In the United Kingdom there are at least 2,500 species of moth. Most of these species are suffering a decline in numbers or are becoming extinct. The problem with the decline in moth numbers is not only a problem for the different species of moths; it will also be a problem for the numbers of bats, birds and mammals that use moths as a source of food. So, what can we do to help preserve our moth numbers for our future generations to enjoy?
Contrary to popular belief, although the majority of moths are nocturnal, being active all night and sleeping during the day, some aren’t. There are some species that are diurnal, so are active during the day and sleeping at night, and others are crepuscular – or active at twilight. Moths, like butterflies, need nectar to feed on, and a suitable a habitat, so if we want to increase the moth numbers, we need to ensure we grow the right moth friendly plants. This includes night or evening scented flowers and shrubs.
There are also other things we can do, that don’t take much effort but will help ensure they have the right environment.
Don’t use insecticides or pesticides. They kill many pollinating insects. If possible, go organic, or at the very least, limit your use of chemicals.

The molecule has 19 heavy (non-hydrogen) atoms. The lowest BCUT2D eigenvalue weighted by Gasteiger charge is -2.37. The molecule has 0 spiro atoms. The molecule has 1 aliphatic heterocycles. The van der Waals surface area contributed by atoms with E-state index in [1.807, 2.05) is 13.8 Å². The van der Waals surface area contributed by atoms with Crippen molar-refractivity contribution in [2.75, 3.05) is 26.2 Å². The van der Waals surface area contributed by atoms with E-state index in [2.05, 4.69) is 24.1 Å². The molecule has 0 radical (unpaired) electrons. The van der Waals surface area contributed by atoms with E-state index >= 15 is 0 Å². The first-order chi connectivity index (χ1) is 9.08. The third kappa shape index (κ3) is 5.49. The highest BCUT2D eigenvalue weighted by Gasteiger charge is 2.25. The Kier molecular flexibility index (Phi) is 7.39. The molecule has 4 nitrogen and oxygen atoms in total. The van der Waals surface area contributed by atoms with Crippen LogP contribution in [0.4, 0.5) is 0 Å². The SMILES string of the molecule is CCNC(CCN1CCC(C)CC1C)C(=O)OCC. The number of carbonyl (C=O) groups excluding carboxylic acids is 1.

Deadheading flowers regularly will help prolong the flowering periods of most plants. This, in turn, will prolong the nectar supply for moths. Also, keep your plants well watered, as this will help the health of the plant and encourage more growth, more flowers and more nectar.
Don’t overwork your garden. Moths like fallen leaves, plant debris and anything similar to hide from predators. So, ideally put off pruning plants until the spring. You could always hide dead leaves etc behind sheds or hidden at the back of borders to keep your garden looking nice, whilst helping the moths.
They also like weeds and long grass, so if you can, leave an area wild and unkempt.
Collecting rotting fruit in a net bag and suspending it in your garden is another way of attracting moths, as they are attracted by the scent from the fruit!
You can also attract moths by ‘sugaring’. This involves making a sticky mixture from beer, sugar and dark treacle. You can then paint this on various surfaces, including fence posts and tree trunks. This is particularly good for later in the summer, when the natural nectar sources are coming to a natural end.